Date of Degree


Document Type


Degree Name





Michael Newman

Subject Categories

Anthropological Linguistics and Sociolinguistics


sociolinguistics, New York City English, accent, stereotype, stigma, phones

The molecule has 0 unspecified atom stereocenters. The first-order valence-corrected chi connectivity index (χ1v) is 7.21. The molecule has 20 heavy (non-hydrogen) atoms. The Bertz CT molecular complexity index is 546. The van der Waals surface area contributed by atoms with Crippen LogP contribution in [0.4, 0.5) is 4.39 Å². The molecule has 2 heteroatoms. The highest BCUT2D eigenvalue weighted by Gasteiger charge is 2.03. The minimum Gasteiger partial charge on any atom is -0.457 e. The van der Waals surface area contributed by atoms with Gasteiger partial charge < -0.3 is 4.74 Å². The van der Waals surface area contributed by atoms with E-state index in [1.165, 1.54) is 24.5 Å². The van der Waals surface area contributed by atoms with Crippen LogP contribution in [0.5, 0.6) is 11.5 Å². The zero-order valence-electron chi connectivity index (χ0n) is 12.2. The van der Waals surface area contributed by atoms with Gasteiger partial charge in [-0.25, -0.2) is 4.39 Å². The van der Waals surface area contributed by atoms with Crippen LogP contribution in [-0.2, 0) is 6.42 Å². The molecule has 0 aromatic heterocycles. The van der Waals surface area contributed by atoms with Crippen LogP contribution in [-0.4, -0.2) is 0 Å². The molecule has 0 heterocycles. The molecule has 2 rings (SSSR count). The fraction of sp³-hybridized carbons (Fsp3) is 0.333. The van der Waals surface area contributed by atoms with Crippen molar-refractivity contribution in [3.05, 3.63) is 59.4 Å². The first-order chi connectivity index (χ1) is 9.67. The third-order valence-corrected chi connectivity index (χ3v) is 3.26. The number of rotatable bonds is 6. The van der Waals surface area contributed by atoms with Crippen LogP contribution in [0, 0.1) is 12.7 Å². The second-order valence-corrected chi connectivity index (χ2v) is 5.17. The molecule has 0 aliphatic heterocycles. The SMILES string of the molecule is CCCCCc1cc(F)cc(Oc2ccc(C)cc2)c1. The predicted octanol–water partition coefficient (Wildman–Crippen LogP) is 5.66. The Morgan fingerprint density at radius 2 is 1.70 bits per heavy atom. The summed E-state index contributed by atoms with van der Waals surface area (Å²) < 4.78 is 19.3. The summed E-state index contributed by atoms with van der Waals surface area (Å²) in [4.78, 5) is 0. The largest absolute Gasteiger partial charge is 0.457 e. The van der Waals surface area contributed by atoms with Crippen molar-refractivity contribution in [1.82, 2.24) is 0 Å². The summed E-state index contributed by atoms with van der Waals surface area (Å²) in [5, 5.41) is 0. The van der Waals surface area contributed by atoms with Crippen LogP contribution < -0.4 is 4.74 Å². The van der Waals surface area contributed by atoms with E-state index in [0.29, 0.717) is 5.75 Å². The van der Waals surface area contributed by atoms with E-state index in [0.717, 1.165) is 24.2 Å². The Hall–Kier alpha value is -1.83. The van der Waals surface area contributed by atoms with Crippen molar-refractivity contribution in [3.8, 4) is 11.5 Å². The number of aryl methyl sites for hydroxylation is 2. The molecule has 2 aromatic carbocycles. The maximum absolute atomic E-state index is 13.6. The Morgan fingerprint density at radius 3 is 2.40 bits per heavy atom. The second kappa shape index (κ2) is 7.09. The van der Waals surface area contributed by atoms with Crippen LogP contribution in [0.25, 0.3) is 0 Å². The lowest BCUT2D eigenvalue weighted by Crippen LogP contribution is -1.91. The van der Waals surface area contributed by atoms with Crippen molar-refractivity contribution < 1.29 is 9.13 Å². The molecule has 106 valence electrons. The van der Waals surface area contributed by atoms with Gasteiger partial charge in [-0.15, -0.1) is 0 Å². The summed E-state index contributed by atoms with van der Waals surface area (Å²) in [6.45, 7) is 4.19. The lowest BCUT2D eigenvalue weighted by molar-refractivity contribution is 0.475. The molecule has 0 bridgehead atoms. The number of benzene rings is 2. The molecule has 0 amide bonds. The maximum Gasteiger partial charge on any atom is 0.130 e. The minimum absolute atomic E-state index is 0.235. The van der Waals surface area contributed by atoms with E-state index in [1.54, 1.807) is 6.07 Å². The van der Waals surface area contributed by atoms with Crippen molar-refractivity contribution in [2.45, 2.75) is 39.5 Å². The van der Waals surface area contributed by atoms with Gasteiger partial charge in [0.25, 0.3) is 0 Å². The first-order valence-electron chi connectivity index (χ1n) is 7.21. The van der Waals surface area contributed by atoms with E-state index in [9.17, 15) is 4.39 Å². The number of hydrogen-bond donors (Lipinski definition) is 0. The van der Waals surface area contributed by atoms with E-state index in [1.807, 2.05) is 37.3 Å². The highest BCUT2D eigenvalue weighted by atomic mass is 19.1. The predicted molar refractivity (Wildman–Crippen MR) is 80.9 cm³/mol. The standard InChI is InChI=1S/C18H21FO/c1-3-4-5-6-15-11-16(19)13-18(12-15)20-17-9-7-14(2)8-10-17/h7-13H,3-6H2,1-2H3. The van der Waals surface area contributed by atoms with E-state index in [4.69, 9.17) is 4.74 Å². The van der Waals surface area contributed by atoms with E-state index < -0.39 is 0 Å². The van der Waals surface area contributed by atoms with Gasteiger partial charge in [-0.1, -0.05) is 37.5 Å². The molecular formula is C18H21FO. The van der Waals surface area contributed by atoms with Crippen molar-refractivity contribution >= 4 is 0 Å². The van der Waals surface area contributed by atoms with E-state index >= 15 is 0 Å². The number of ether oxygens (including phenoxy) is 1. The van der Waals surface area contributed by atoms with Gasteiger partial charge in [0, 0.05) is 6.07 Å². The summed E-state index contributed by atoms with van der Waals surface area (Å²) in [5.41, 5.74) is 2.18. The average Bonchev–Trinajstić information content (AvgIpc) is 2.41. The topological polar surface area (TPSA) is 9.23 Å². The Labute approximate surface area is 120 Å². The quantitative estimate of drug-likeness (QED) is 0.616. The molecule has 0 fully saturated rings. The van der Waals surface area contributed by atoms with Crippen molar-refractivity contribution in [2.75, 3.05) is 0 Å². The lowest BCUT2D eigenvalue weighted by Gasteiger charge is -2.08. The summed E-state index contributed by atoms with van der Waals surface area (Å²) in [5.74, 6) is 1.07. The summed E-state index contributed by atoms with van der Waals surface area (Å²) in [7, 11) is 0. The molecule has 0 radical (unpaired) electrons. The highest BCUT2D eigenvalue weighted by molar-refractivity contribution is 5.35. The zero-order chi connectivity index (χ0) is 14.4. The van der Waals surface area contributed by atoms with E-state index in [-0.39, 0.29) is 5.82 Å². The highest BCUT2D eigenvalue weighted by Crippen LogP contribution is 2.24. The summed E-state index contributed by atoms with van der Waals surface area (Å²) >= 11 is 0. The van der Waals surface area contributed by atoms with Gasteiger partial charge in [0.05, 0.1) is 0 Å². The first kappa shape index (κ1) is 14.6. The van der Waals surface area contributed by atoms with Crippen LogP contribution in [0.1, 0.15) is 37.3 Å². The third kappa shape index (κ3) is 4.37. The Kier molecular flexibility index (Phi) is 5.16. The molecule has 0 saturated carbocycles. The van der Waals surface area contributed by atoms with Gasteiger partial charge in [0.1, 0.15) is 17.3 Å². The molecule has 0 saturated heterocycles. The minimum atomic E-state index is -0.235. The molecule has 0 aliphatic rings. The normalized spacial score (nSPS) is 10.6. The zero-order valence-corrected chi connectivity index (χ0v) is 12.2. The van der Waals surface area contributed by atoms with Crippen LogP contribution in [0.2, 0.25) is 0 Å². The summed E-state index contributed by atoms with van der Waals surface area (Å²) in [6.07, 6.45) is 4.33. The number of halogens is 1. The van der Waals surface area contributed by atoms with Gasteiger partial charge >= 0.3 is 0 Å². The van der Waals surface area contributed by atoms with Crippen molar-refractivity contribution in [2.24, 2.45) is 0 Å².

Since the late 19th Century, the accent particular to New Yorker City natives of European descent has been negatively perceived by both the American general public and the speakers themselves. The stereotypification of New York City English speakers has largely been the cause of this negative evaluation, in that the features of the accent, as well as the unique New York discourse style, have long been utilized by actors and comedians to create characters of uneducated, uncultured provenance, as well as, all too often, unscrupulous behavior. Thus, the features of European-American New York City English appear to be inextricably linked to the stereotype, and so it is difficult to learn if negative perception is simply due to the aural quality of the phones, which may be displeasing to interlocutors, or if the interlocutors consider the phones to be markers of abhorrent values, attitudes, and traits. The current study attempts to disentangle the perceptions by presenting to participatory listeners three European-American New York City English features alone and in combination. Moreover, the features are presented in contextually ambiguous stimuli devoid of stereotypical New York characterization. In this way, the participants would only be able to rely on phonetic cues to elicit their visceral negative or positive responses. The results of two experiments reveal that the features alone are insufficient to generate anything more than a medial evaluation from 200 participants, thereby supporting the possibility that a Campbell-Kibler “stylistic package” that conforms to the participant schema of a stereotypical New Yorker is required to elicit negative reaction.